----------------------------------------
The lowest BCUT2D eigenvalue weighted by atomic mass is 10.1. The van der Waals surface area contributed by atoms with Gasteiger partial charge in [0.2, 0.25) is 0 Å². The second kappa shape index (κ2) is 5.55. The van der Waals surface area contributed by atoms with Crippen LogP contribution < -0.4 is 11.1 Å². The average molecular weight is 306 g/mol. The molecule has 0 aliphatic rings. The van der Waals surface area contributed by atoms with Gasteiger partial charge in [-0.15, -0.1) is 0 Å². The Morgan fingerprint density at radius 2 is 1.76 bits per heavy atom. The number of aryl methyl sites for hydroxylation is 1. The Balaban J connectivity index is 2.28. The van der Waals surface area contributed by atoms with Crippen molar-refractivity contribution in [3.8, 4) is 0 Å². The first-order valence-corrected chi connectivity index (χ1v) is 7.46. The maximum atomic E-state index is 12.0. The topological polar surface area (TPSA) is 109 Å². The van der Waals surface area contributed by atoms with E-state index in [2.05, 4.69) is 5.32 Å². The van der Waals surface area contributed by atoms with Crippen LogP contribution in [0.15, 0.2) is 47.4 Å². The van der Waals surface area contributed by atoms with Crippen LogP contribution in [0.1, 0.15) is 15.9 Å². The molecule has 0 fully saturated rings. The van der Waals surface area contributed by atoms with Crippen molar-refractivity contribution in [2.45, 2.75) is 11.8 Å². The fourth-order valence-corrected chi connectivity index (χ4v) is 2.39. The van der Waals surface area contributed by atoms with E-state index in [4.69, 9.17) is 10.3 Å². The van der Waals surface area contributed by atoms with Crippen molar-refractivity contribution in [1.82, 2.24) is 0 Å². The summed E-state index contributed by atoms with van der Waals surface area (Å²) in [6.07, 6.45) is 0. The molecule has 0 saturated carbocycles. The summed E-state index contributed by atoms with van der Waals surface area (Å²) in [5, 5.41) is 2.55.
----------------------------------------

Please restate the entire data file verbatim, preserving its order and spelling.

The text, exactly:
The lowest BCUT2D eigenvalue weighted by atomic mass is 10.1. The van der Waals surface area contributed by atoms with Gasteiger partial charge in [0.2, 0.25) is 0 Å². The second kappa shape index (κ2) is 5.55. The van der Waals surface area contributed by atoms with Crippen LogP contribution < -0.4 is 11.1 Å². The average molecular weight is 306 g/mol. The molecule has 0 aliphatic rings. The van der Waals surface area contributed by atoms with Gasteiger partial charge in [-0.15, -0.1) is 0 Å². The Morgan fingerprint density at radius 2 is 1.76 bits per heavy atom. The number of aryl methyl sites for hydroxylation is 1. The Balaban J connectivity index is 2.28. The van der Waals surface area contributed by atoms with Crippen molar-refractivity contribution in [3.8, 4) is 0 Å². The first-order valence-corrected chi connectivity index (χ1v) is 7.46. The maximum atomic E-state index is 12.0. The topological polar surface area (TPSA) is 109 Å². The van der Waals surface area contributed by atoms with E-state index in [2.05, 4.69) is 5.32 Å². The van der Waals surface area contributed by atoms with Crippen LogP contribution in [0.15, 0.2) is 47.4 Å². The van der Waals surface area contributed by atoms with Crippen LogP contribution in [0.1, 0.15) is 15.9 Å². The molecule has 0 fully saturated rings. The van der Waals surface area contributed by atoms with Crippen molar-refractivity contribution in [2.45, 2.75) is 11.8 Å². The fourth-order valence-corrected chi connectivity index (χ4v) is 2.39. The van der Waals surface area contributed by atoms with E-state index in [4.69, 9.17) is 10.3 Å². The van der Waals surface area contributed by atoms with Crippen molar-refractivity contribution in [1.82, 2.24) is 0 Å². The summed E-state index contributed by atoms with van der Waals surface area (Å²) in [6.07, 6.45) is 0. The molecule has 0 saturated carbocycles. The summed E-state index contributed by atoms with van der Waals surface area (Å²) in [5, 5.41) is 2.55.